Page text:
Page 19 - RV Alaska
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Photo: NPS/Kent Miller Photo: Sarah Kunze
Gateway to Denali
The tiny town of Talkeetna is the gateway to Denali National Park, the six million-acre wilderness that’s home to North America’s tallest peak (Denali, formerly Mt. McKinley). Like many of the towns populating Alaska’s interior,
it was founded on dreams of gold. In 1905, the precious metal was found at Cache Creek, just west of Talkeetna, and the discovery led to hordes of prospectors descending on this remote location. Ten years later the area was selected
as the headquarters for the Alaska Railroad’s engineering commission, which brought a very different crowd, surveyors and laborers working to connect Fairbanks to the
Port of Seward on the Gulf of Alaska.
Nowadays, Talkeetna is a hotbed of outdoor recreation, serving as a basecamp for hikers and for the intrepid
Photo: Jenni Conrad
Talkeetna’s most famous resident is almost certainly its former mayor, Stubbs the cat. Some locals will tell you that Stubbs overcame his electoral challengers through a very successful write-in campaign, but in reality, Talkeetna doesn’t have a mayoral election since it’s not legally a town, but rather a historic district.
Stubbs lived an adventurous life
in Talkeetna. Residents cite a crosstown tour on the back of a garbage truck and an accident with a non-operational deep
fryer as some of his most colorful stories, though nothing tops his 2009 altercation with a dog, after which he underwent medical treatment in Wasilla, 70 miles away. After a harrowing nine-day hospital stay, the mayor returned to his city for a short period of rest and recuperation before carrying on with his mayoral duties. Sadly, Mayor Stubbs passed away July 21, 2017 at the age of 20 and three months.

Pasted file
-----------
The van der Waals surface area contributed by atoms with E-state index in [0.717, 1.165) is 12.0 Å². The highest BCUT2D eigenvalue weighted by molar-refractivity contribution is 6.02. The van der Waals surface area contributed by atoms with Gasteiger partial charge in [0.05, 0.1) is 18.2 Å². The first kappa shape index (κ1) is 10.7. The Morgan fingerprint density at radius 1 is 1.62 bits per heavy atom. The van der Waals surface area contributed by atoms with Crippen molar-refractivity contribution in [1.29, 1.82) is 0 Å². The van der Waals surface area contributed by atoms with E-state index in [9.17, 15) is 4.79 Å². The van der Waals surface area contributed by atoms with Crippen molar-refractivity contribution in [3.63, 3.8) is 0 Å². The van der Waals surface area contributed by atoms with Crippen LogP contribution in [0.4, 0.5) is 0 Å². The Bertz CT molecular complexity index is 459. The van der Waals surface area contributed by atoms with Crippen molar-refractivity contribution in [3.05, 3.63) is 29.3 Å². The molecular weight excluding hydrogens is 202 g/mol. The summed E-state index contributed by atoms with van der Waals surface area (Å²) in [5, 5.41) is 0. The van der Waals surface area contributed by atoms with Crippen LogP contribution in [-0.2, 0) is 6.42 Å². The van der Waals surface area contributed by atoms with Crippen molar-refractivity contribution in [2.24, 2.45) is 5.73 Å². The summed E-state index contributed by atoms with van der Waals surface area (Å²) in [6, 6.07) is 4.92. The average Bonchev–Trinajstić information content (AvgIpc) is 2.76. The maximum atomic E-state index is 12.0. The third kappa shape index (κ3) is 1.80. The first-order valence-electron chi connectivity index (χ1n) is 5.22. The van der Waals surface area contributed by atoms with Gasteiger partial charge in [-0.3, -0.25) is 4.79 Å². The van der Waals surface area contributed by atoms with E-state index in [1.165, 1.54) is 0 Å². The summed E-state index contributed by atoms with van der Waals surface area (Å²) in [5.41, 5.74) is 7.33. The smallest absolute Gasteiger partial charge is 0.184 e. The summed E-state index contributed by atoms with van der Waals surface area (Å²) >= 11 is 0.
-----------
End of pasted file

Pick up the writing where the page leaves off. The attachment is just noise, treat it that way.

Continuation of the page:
climbers summiting the park’s namesake peak. However, climbing Denali is a serious endeavor that requires years of experience and training,
so most tourists satisfy themselves with views of
the mountain from below. For those wanting a closer look, the famed peak can be seen from the comfort of an airplane on the several flight- seeing tours that leave from Talkeetna.
Various outfitters also offer tours through the park, and having a guide is particularly useful since Denali doesn’t have the well-worn trails you’d find at parks in the Lower 48. Actually, once you get beyond the visitors center, there are no maintained trails at all.
For visitors who want to enjoy spectacular scenery without the cost of flight-seeing (or the
effort of a hike), the Hurricane Turn train offers one of the only true flag stop experiences in the U.S. Passengers can
hop on and off whenever
they like between Talkeetna and Hurricane Gulch a couple hours away, just by notifying the conductor. Riders can access remote hiking trails
and fishing holes, as well as backcountry cabins that would be otherwise impossible to reach without a bush plane.
As Talkeetna lies on the eastern banks of the Susnita River, there’s no shortage of water sports available. Jet boat
tours, white-water rafting excursions, and guided fishing trips all leave from Talkeetna and provide fun-filled days on this wild, scenic river and its tributaries.
The town’s proximity to Denali and resulting level of tourism
means it has a more interesting dining scene than would normally be expected for a town of less than a thousand residents. The cuisine ranges from home-style American to Thai and Indian, and a couple food trucks even operate during the summer.
For families visiting Talkeetna, children will love the playground at Wild Woods Park. It features a variety of swings, mazes, cabins, and slides, all constructed from rough-hewn timbers from the nearby forest.
To get to Talkeetna from Anchorage or Fairbanks, turn at the bear statute in front of the Talkeetna Visitors’ Center (milepost 98). The town is located along the Susitna River at the end of the Talkeetna Spur Road, 14 miles from the George Parks Highway.
The Walter Harper Talkeetna Ranger Station is the beginning point for all mountaineering expeditions. The center also offers general park information, climbing information for
the Alaska Range, summer interpretive programs, and a bookstore. It is named in honor of Walter Harper, the first person to summit the Mountain.

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